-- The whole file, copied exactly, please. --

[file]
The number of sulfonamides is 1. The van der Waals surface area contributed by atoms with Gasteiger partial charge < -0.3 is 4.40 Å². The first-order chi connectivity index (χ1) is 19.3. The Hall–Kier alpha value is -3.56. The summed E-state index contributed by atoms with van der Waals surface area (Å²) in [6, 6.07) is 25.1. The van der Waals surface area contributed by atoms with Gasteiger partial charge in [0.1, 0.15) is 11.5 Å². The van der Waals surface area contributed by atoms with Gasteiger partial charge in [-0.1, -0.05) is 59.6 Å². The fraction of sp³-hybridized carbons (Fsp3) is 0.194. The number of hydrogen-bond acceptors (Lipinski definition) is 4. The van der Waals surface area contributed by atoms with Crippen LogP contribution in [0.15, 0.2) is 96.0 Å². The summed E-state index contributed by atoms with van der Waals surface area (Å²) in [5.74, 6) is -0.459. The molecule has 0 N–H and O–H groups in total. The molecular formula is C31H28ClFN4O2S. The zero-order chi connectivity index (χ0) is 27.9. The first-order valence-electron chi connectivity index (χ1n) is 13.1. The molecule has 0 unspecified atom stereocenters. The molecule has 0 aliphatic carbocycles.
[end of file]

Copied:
The number of sulfonamides is 1. The van der Waals surface area contributed by atoms with Gasteiger partial charge < -0.3 is 4.40 Å². The first-order chi connectivity index (χ1) is 19.3. The Hall–Kier alpha value is -3.56. The summed E-state index contributed by atoms with van der Waals surface area (Å²) in [6, 6.07) is 25.1. The van der Waals surface area contributed by atoms with Gasteiger partial charge in [0.1, 0.15) is 11.5 Å². The van der Waals surface area contributed by atoms with Gasteiger partial charge in [-0.1, -0.05) is 59.6 Å². The fraction of sp³-hybridized carbons (Fsp3) is 0.194. The number of hydrogen-bond acceptors (Lipinski definition) is 4. The van der Waals surface area contributed by atoms with Crippen LogP contribution in [0.15, 0.2) is 96.0 Å². The summed E-state index contributed by atoms with van der Waals surface area (Å²) in [5.74, 6) is -0.459. The molecule has 0 N–H and O–H groups in total. The molecular formula is C31H28ClFN4O2S. The zero-order chi connectivity index (χ0) is 27.9. The first-order valence-electron chi connectivity index (χ1n) is 13.1. The molecule has 0 unspecified atom stereocenters. The molecule has 0 aliphatic carbocycles.